The result of Apple’s quest for an interface that was simple enough for anyone to pick up and use immediately can be traced to two features. The first was replacing the mouse and keyboard inputs of traditional computers with touch-based input. The results were immediate and obvious, especially for a portable device: convenient, quick, and - by allowing people to control this cell phone and computer rolled-into-one through actual physical contact instead of a mouse, keyboard or stylus - intuitive. Whether through selecting items with a finger, scrolling through lists with simple finger swipes, or resizing images with pinch gestures, the whole iPhone experience can be summed up best in one word – natural. I’ve yet to find anyone who finds interacting with a desktop OS as “natural”, except for comparisons that something is “more natural” than another.

The second is that in lieu of the traditional desktop and file system that a user would use to navigate a traditional computer GUI, the iPhone dispenses with these and instead offers just 11 pages of icons. These icons are either programs or URLs that open in mobile Safari, and the only customizations the user has is to organize which page the apps appear on and their order on each page. Even then the pages follow very specific, unbreakable rules:

- No more than 16 apps on any one screen

- All apps fall into a 4x4 grid

- The apps line up starting in the upper-left, filling each row with its maximum of 4 apps before wrapping to the next row

Some people would say that this is too limiting and that they should have more control…like they do with their computers. But they are missing the point: the iPhone is not for technology geeks who want to be able to customize as much as possible. The iPhone is built for all the people who don’t. And guess what, there’s a lot more people who fall into the latter category than the former.

In my eyes the most significant way in which the iPhone breaks with the traditional desktop GUI paradigm is through its hiding of the file system from the user’s view. You may have noticed that the iPhone doesn’t allow the user to so much as view its file system, let alone decide where to open or save files within it. Compare to this to computers, where management of the file system is an ongoing task, or perhaps struggle, depending on your point-of-view. Like the home screen, the iPhone makes a compromise: it assumes that what the user misses out on by those times where accessing the file system would be helpful is more than made up for by all the times the user doesn’t have to worry about the file system. The shocking result for even for a GUI veteran like myself is that after using the iPhone for a couple of years, I don’t seem to miss the file system one bit.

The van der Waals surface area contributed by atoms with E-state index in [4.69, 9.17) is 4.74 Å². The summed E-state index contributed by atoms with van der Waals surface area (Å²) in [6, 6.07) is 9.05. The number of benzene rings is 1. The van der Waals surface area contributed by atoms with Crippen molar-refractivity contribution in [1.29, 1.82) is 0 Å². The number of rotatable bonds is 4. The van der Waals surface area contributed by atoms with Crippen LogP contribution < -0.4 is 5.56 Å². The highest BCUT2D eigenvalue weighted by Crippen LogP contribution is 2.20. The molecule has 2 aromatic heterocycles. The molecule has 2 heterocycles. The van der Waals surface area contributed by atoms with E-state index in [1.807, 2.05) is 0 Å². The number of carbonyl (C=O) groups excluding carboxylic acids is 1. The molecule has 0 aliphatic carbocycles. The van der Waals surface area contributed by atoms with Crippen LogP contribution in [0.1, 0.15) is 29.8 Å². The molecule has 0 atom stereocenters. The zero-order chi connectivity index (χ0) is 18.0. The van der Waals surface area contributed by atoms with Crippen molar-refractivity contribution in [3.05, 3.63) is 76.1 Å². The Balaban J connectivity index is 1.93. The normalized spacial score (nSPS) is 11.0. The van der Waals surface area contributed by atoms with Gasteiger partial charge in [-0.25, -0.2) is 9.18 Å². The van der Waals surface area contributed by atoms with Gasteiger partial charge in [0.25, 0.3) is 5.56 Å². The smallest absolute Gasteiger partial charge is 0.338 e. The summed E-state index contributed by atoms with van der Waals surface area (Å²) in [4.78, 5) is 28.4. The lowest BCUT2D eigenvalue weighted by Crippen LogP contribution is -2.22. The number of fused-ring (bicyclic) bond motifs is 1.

The iPhone has banked that the lack of file system access would lead to a better overall user experience. I think it’s hard to argue against its success. iPhone apps know where to open and store their documents unbeknownst to the user. As long as they can get to that data quickly and easily, they never care.

Maybe this works so well because so many applications only access data files that they created. I don’t really care where FaceBook stores my username and password or where Notes stores my notes, as long as those programs know where to get the data from, I’m happy. If I need to open a saved video in VideoNinja, the program will show me what videos I have to choose from. I don’t know where the files are on the file system and I have no choice on where to save them or load them from, but it doesn’t matter because here, less choice = simplicity. This model works so well yet I haven’t read anyone who really appreciates how easy it works. Like any great interface, it works so well you don’t even realize it. Or put another way, the interface stays out of the user’s way.